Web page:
10 best things to do in Hong Kong – from dim sum to Disneyland

Ireland now has direct flights to Hong Kong. Regular visitor Gillian Tsoi takes off to explore the Asian mega-city


Hong Kong city at night
Hong Kong city at night
Gillian at Tsim Tsa Tsui promenade
The enormous Tian Tan Buddha at Po Lin Monastery in Hong Kong.
Temple Street night market in Hong Kong – one of the busiest night flea markets in the territory
OZO Wesley hotel
Views to thrill: The Peak Tram and skyline
Tea time: Gillian enjoys a magical cuppa at Disneyland in Hong Kong
Hong Kong’s Victoria Harbour. Photo: Deposit
Dim sum in Hong Kong
Hong Kong harbour

This June, I boarded the first direct flight from Dublin to Hong Kong.

I was overcome with emotion – my Dad lives in the city, and this new 11-and-a-half hour Cathay Pacific flight means that from now on, beloved Hong Kong is just half a day’s journey away.

A former British colony, Hong Kong was handed back to China in 1997, but maintains autonomy under the One Country, Two Systems policy. With a population of more than seven million, the fast-paced metropolis remains steeped in Cantonese culture. To explore, pick up an Octopus travel card (which can also be used in shops to buy everything from clothes to bottles of water) and immerse yourself in the city’s delights…

1. Devour Dim Sum

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Dim sum in Hong Kong

Hong Kong is the perfect place to embark on a culinary adventure. From succulent roast duck and crispy pork to steamed black-bean fish or sweet egg-custard tarts, whether you opt for inexpensive street-food stalls or Michelin Star restaurants, you won’t be disappointed. Not to be missed is traditional Chinese brunch, ‘dim sum’, which literally means ‘little pieces of heart’. Think juicy prawn dumplings, fluffy white barbecue-pork buns, or (for the more adventurous) spicy chicken feet. The dishes are served in wicker steamer baskets or on small plates, and usually washed down with copious amounts of Chinese tea. I’d recommend the Tim Ho Wan eateries. Dubbed “the cheapest Michelin-star food in the world”, the restaurant chain won the prestigious award for its top-quality dim sum. I visited the original branch, now located in Olympian City, where a delicious, hearty meal for two costs around €15. Unbelievable value!

Details: timhowan.hk

2. The Star Ferry

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Hong Kong’s Victoria Harbour. Photo: Deposit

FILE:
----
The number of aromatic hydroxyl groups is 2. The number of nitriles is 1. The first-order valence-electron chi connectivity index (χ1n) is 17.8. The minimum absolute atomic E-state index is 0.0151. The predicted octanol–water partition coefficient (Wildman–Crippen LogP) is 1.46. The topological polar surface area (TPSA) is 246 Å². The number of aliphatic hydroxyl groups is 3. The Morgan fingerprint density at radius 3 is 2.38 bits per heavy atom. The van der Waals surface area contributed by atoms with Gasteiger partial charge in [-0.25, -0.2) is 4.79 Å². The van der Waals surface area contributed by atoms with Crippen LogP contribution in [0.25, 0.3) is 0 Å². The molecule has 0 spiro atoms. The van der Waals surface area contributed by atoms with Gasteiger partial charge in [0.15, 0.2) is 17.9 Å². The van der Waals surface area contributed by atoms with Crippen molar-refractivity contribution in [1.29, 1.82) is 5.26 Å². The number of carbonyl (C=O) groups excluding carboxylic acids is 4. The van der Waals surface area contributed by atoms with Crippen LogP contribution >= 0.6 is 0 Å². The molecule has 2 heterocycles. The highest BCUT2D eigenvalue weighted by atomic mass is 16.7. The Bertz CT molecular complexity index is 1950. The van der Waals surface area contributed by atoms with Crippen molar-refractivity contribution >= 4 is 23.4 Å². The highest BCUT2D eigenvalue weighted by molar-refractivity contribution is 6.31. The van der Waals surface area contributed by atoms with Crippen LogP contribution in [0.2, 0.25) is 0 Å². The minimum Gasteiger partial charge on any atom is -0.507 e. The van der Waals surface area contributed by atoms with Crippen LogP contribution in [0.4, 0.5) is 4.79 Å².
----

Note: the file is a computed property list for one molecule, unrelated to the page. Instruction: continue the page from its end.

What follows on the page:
‘Hong Kong’ literally means ‘fragrant harbour’ – a name said to be owed to the aromatic agarwood that was historically traded from Victoria Harbour – and the charming Star Ferry has been sailing across the port since 1880. Despite being connected by a state-of-the-art railway and road system, tens of millions of people still climb aboard the humble ferries to travel between Kowloon and Hong Kong Island each year. Hop on board for a majestic trip across the water while enjoying beautiful views of the city’s sweeping skyline.

Details: starferry.com.hk; from HK$105/€11.50.

Read more: 10 great reasons to visit Hong Kong

3. Tsim Sha Tsui Promenade

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Gillian at Tsim Tsa Tsui promenade

A hot spot for culture vultures, the promenade takes in the Hong Kong Cultural Centre, the Hong Kong Space Museum and the old colonial Clock Tower. Hong Kong has a rich legacy of film and a stroll along the promenade will bring you to the Avenue of the Stars, the city’s version of the Hollywood Walk of Fame, complete with bronze statue of legendary Hong Konger Bruce Lee in all his martial arts glory. Every night at 8pm, punters make their way to the promenade for the impressive Symphony of Lights show. For 14 minutes, the city skyline is set ablaze by multi-coloured laser lights and pyrotechnic fireworks to a special soundtrack from the Hong Kong Symphony Orchestra. Spectacular!

Details: discoverhongkong.com

4. The Peak

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Views to thrill: The Peak Tram and skyline

At an elevation of 552 metres, Victoria Peak is the highest point on Hong Kong Island. Its highly Instagrammable view is one of the city’s most popular tourist attractions. Take the venerable Peak Tram (HK$99/€11 return), which dates back to 1888, to the summit – it climbs the mountain steadily, allowing you to take in the surroundings at a leisurely pace. Once there, you can browse the shopping malls, enjoy a meal in one of the various restaurants, or take a ramble around the Chinese-style Victoria Peak Garden.